At a time when central banks have injected unprecedented amounts of money, worrying about illiquidity may appear odd. However, if poorly understood and unaddressed, illiquidity could be the foundation of the next financial crisis. Market liquidity is defined as the ease of trading a financial security quickly, efficiently and in reasonable volume without affecting market prices. While researchers find that it has been positively correlated with central bank’s liquidity injection, it may no longer be the case. The combination of tightly regulated banks, loosely regulated asset managers, and zero (or negative) policy rates could prove toxic.

One recent volatile day on the markets, an investor called her bank manager asking to convert a reasonably small amount of foreign currency. The sales person was quick to respond: “I will hang up now and we will pretend this call never happened”. In other words, the bank was not ready to quote her any price. The typical academic measures of market liquidity, such as bid-offer spreads, remained tranquil on Bloomberg, there was no transactions taking place.

When the investor was finally forced to exchange, the result was messy: currency price gapped—fell discontinuously—causing alarm among other market participants and policymakers. All that due to a transaction of roughly $500,000 in one of the top emerging market currencies in the world according to the BIS Triennial Central Bank Survey at an inopportune moment.

Markets becoming less liquid

Post crisis, G-7 central banks have embarked on unconventional monetary policy measures to boost liquidity and ease monetary policy at the zero-lower-bound, while tightening bank regulation and supervision. On net, however, the ability to transact in key financial assets in adequate volumes without affecting the price has fallen across a range of markets, including the foreign exchange markets that are traditionally assumed to be the most liquid compared to bonds, other fixed income instruments and equities.

Financial market participants have reported a worsening of liquidity, particularly during periods of stress. Event studies include the 2013 “taper tantrum” episode, where emerging markets’ financial assets experienced substantial volatility and liquidity gapping that did not appear justified by the Fed’s signal to reduce marginally its degree of monetary policy accommodation, as well as the recent shocks to the US Treasury market (October 2014) and Bunds (early 2015).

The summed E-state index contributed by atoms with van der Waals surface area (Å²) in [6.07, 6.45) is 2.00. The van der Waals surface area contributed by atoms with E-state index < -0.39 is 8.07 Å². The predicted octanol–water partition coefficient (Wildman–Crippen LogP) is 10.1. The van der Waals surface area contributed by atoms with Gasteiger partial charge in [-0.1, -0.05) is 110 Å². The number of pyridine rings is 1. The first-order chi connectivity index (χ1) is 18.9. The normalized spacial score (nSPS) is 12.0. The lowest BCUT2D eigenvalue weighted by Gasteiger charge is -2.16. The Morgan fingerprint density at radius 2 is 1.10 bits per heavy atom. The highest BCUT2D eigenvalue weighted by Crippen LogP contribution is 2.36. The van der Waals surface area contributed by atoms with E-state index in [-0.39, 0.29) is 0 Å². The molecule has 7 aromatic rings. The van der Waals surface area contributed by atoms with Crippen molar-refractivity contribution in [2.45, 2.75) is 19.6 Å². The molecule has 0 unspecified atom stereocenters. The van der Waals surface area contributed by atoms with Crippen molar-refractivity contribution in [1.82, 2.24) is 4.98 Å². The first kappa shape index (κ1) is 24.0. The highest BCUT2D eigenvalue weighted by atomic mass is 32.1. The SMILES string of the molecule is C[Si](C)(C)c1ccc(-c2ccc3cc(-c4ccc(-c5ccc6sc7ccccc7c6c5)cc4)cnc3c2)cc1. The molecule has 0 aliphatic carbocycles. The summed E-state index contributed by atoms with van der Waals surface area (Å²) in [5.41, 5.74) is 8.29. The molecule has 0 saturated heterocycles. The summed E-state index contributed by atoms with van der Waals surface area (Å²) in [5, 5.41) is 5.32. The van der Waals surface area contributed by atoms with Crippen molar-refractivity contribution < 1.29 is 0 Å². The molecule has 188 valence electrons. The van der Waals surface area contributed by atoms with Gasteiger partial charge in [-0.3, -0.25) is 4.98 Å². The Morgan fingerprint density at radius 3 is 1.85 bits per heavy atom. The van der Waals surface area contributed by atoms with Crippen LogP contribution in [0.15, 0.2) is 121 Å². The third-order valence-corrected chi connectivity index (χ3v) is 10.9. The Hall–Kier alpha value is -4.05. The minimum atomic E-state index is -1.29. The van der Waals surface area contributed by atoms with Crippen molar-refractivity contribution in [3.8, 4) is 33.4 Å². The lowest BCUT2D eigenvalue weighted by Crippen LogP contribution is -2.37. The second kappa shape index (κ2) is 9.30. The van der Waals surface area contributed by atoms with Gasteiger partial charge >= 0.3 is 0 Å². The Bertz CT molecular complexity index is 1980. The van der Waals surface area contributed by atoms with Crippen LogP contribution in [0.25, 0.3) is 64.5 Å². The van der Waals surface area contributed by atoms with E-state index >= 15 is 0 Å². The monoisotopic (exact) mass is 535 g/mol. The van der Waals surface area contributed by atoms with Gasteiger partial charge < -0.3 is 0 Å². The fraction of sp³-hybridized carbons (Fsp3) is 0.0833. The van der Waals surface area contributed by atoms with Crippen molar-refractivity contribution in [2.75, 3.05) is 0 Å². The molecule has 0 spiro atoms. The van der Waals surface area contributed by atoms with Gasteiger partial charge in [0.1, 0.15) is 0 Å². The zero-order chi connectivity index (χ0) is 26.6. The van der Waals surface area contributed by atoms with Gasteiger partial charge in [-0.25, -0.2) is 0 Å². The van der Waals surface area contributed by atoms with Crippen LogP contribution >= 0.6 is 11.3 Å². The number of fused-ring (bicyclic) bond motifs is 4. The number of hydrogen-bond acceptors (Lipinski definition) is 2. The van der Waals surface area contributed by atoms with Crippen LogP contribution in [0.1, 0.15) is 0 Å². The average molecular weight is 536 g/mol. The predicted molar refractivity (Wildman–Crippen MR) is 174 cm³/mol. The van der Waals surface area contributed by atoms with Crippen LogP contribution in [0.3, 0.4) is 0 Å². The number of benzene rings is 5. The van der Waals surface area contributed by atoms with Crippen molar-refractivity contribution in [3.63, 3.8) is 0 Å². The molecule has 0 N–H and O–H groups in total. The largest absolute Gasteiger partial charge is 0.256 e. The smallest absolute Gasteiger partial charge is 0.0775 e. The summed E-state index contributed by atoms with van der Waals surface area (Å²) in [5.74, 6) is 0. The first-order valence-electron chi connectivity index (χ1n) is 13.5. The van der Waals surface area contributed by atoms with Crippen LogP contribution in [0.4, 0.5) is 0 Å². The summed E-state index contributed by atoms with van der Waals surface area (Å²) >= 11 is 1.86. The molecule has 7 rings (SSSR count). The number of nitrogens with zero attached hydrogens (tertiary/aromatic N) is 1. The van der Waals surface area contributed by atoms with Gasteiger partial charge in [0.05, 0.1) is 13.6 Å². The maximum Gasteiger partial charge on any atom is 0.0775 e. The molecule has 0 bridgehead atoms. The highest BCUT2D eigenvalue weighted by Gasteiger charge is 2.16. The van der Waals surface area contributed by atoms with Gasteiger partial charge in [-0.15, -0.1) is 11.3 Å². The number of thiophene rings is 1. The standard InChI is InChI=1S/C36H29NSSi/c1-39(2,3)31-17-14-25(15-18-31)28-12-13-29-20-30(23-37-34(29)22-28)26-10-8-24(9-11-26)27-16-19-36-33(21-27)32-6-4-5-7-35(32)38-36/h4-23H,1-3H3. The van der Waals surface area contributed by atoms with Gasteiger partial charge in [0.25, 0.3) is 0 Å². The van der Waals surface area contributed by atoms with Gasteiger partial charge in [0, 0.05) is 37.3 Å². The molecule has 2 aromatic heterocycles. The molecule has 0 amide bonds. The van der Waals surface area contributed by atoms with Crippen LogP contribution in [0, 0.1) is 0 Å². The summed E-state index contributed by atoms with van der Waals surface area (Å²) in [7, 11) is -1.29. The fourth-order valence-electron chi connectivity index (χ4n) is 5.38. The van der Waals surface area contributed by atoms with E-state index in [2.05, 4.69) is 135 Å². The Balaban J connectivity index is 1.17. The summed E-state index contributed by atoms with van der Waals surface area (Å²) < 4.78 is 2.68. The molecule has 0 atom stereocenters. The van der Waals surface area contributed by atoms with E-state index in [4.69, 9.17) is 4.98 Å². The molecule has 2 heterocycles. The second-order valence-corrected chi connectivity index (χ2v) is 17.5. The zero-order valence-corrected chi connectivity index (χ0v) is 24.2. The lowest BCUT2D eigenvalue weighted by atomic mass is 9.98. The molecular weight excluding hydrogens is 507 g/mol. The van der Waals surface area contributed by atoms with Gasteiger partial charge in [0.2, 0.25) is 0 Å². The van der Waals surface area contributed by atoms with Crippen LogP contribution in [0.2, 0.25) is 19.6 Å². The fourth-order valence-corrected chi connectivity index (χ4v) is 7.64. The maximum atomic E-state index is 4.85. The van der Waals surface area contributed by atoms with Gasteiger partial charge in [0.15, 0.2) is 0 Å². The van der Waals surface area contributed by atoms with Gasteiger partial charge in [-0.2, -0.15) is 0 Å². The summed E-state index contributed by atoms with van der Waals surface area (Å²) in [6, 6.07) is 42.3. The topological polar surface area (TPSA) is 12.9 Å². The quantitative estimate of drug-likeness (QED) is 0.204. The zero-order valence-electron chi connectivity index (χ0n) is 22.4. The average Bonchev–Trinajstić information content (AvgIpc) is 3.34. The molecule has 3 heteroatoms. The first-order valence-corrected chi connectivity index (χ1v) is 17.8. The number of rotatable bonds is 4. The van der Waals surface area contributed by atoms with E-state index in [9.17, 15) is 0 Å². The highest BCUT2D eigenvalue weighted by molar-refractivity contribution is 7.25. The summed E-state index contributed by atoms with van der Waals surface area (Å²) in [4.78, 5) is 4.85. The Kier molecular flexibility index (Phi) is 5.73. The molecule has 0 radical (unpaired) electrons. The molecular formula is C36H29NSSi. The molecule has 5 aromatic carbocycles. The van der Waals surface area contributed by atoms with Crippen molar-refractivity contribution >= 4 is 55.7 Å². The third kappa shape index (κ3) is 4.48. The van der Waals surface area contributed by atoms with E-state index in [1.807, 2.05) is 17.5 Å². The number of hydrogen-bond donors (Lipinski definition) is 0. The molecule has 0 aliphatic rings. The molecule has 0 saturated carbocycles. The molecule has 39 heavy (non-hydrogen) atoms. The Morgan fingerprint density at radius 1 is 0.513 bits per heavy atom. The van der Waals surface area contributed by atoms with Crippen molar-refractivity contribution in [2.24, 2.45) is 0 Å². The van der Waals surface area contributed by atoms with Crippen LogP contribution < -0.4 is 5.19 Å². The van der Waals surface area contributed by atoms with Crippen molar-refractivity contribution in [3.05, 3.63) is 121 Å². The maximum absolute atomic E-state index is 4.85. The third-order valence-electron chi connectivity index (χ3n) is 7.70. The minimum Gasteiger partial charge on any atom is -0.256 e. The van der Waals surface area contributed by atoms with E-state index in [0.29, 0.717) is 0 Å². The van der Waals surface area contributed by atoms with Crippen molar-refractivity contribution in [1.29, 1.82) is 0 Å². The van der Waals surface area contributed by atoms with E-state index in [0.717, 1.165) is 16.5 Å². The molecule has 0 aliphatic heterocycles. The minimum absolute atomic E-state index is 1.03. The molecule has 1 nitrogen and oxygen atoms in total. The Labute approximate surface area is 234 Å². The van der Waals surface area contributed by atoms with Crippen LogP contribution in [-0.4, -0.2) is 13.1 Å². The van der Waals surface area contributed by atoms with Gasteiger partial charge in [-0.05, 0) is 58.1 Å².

Banks are retreating

Market-makers (international “sell-side” or investment banks as in the introducing example), which used to play the role of intermediators among buyers and sellers of financial assets, are now increasingly limiting their activities to a few selected liquid assets, priority geographies and clients, thus leading to a fragmentation of liquidity. Market-makers have also been reducing asset holdings on their balance sheets in a drive to reduce risk-weighted-assets, improve capital adequacy and curb proprietary trading. As a result, they are less willing to transact in adequate volumes with clients.

In the past, leverage by banks has been associated with higher provision of market liquidity. Loose regulation and expansionary monetary policy has been conducive to higher leverage by banks pre-2008. It is therefore puzzling that, now, at the time of unconventionally large monetary expansions by central banks, sell-side banks are unwilling to provide market liquidity. The answer may lay in tighter bank capital and liquidity regulation as more stringent definitions of market manipulation. Risk aversion by banks has also become harsher, a trader stands to lose a job and little to gain on a $2 million swing in her daily profit and loss, while in the past a swing of $20 million at a same bank would have hardly warranted a telling-off. Banks have become safer, but can that also be said about the financial system?

Asset managers growing in importance

Ultra-accommodative and unconventional monetary policies have compressed interest rates across all maturities. In a world where US Treasuries at two-year maturity do not even yield 1%, and Bunds are yielding negative rates even beyond 5 years, investors in search for yield are looking at longer (and less liquid) maturities and riskier assets. If banks are unable to meet this demand, others will: assets under management (AUM) by non-bank financial institutions, specifically real asset managers have expanded dramatically in recent years. Total size of top 400 asset managers’ AUM was EUR50 trillion in 2015, compared to EUR35 trillion in 2011 according to IPE research, with the largest individual asset manager in excess of EUR4 trillion. A fundamental problem arises when such asset managers are lightly regulated and very often have similar investment strategies and portfolios.

In the industry jargon, these asset managers are called long-only or real-money. Why the funny names? Long-only means they cannot short financial assets, as opposed to hedge funds. For every $100 collected from a range of individual investors’ savings via mutual funds, pension and insurance fund contributions, a small share (say 5%) is set aside as a liquidity buffer and the rest is invested in risky assets. Real money refers to the fact that these managers should not be levered. However, that is true only in principle as leverage is related to volatility.